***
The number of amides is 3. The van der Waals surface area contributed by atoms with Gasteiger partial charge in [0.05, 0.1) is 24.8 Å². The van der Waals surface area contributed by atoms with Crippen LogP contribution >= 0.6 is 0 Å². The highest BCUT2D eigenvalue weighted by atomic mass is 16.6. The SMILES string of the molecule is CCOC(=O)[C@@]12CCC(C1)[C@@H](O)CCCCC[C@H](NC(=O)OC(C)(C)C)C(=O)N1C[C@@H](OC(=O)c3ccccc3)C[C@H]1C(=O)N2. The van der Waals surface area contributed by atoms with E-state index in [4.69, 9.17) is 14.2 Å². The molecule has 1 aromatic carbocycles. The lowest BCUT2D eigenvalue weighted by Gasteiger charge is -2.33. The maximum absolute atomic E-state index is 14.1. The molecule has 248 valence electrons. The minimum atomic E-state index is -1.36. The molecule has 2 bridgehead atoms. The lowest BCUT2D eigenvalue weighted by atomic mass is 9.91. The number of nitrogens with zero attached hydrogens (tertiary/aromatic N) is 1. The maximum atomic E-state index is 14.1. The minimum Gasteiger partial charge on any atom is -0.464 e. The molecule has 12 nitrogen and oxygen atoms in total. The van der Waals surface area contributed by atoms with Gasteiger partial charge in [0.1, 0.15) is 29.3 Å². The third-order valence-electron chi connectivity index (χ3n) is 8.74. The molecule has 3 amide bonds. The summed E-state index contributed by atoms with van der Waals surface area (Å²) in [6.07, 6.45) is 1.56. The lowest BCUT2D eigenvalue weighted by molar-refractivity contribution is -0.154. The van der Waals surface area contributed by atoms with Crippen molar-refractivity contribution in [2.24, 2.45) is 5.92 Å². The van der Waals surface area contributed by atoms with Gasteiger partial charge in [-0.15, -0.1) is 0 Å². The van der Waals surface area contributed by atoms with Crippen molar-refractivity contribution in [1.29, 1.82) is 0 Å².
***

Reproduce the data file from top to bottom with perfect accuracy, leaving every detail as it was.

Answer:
The number of amides is 3. The van der Waals surface area contributed by atoms with Gasteiger partial charge in [0.05, 0.1) is 24.8 Å². The van der Waals surface area contributed by atoms with Crippen LogP contribution >= 0.6 is 0 Å². The highest BCUT2D eigenvalue weighted by atomic mass is 16.6. The SMILES string of the molecule is CCOC(=O)[C@@]12CCC(C1)[C@@H](O)CCCCC[C@H](NC(=O)OC(C)(C)C)C(=O)N1C[C@@H](OC(=O)c3ccccc3)C[C@H]1C(=O)N2. The van der Waals surface area contributed by atoms with E-state index in [4.69, 9.17) is 14.2 Å². The molecule has 1 aromatic carbocycles. The lowest BCUT2D eigenvalue weighted by Gasteiger charge is -2.33. The maximum absolute atomic E-state index is 14.1. The molecule has 248 valence electrons. The minimum atomic E-state index is -1.36. The molecule has 2 bridgehead atoms. The lowest BCUT2D eigenvalue weighted by atomic mass is 9.91. The number of nitrogens with zero attached hydrogens (tertiary/aromatic N) is 1. The maximum atomic E-state index is 14.1. The minimum Gasteiger partial charge on any atom is -0.464 e. The molecule has 12 nitrogen and oxygen atoms in total. The van der Waals surface area contributed by atoms with Gasteiger partial charge in [0.1, 0.15) is 29.3 Å². The third-order valence-electron chi connectivity index (χ3n) is 8.74. The molecule has 3 amide bonds. The summed E-state index contributed by atoms with van der Waals surface area (Å²) in [6.07, 6.45) is 1.56. The lowest BCUT2D eigenvalue weighted by molar-refractivity contribution is -0.154. The van der Waals surface area contributed by atoms with Crippen molar-refractivity contribution in [2.24, 2.45) is 5.92 Å². The van der Waals surface area contributed by atoms with Gasteiger partial charge in [-0.15, -0.1) is 0 Å². The van der Waals surface area contributed by atoms with Crippen molar-refractivity contribution in [1.29, 1.82) is 0 Å².